Video consumption is moving from desktop to mobile environments
The US digital video advertising market is on pace to nearly double by 2019. This growth will be led by an ongoing shift toward mobile viewing, a host of digital platforms that now prioritize video and a growing assortment of content against which to advertise, as explored in a new eMarketer report, “The Essentials of Digital Video Advertising: Seven Best Practices for More Effective US Campaigns.”
Advertisers are guilty of the most obvious video errors, but publishers and platform providers sometimes share the blame. Among the more egregious offenses are serving the same video pre-roll multiple times during a content series, forcing long-form ads ahead of short-form videos, reusing video spots without regard to screen aspect ratios, and autoplaying—with audio!—without the user’s permission.
Almost any advertiser worth their salt knows that these lackluster experiences won’t deliver the desired results. And yet bad user experience is, if not the rule, certainly more than mere exception.
Given the massive shift toward smartphone and tablet video, focusing on the user experience means, by necessity, putting a premium on mobile. In 2015, for the first time ever, average daily time spent watching digital video on mobile devices in the US surpassed desktop time, according to data from comScore Inc., Nielsen and ZenithOptimedia. By 2017, mobile time will be almost double its desktop counterpart.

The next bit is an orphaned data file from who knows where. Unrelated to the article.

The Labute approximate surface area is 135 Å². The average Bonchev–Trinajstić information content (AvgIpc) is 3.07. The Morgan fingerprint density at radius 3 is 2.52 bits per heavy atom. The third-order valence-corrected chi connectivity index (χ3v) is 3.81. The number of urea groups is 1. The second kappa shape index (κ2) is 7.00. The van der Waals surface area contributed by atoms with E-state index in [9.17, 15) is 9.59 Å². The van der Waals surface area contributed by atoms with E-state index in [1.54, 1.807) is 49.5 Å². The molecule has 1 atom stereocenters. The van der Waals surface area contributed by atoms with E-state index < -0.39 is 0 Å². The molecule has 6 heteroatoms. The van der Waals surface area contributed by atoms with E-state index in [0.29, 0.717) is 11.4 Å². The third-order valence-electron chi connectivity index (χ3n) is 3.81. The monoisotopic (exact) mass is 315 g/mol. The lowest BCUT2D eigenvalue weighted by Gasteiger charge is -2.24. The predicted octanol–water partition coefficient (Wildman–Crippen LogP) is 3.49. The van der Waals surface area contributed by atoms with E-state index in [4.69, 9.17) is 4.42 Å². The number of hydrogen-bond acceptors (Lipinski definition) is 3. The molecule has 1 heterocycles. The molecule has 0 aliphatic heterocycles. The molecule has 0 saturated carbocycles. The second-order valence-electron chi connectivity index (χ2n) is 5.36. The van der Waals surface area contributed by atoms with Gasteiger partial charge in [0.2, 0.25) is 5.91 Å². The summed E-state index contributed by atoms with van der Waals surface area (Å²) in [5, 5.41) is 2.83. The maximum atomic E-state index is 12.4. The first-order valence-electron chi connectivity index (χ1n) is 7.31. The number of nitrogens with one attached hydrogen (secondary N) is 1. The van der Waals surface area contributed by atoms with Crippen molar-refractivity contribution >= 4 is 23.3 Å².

Since advertising follows viewership, it’s no surprise that video is one of the fastest growing areas of US mobile ad spending. Mobile video ad spending in the US jumped 80.6% in 2015 and is forecast to see double-digit growth through 2019, according to eMarketer. Those growth rates exceed search and other subsets of the display category, such as banners, rich media and sponsorships. It should be noted, however, that one of the nonvideo display categories is "other," which includes Facebook News Feed ads and Twitter Promoted Tweets, which are increasingly video oriented. However, even with this caveat, it’s clear that mobile video advertising is headed for steep growth and destined to become an increasingly important part of the mix for marketers and agencies.
As important as mobile is, putting too much emphasis on that channel can leave holes in a marketer’s digital video ad strategy. Desktop is still important, as are emerging platforms like connected TV. What works on one of these screens doesn’t necessarily work on another, so marketers that design for one screen at the expense of another are missing an opportunity.
Although this seems obvious—surely everyone knows that users are consuming content on whatever device is at hand—you wouldn’t know it from the video advertising on those devices. Many marketers and agencies have made inroads toward a true multiscreen mentality, but in the words of one expert, “we’re not quite there yet.”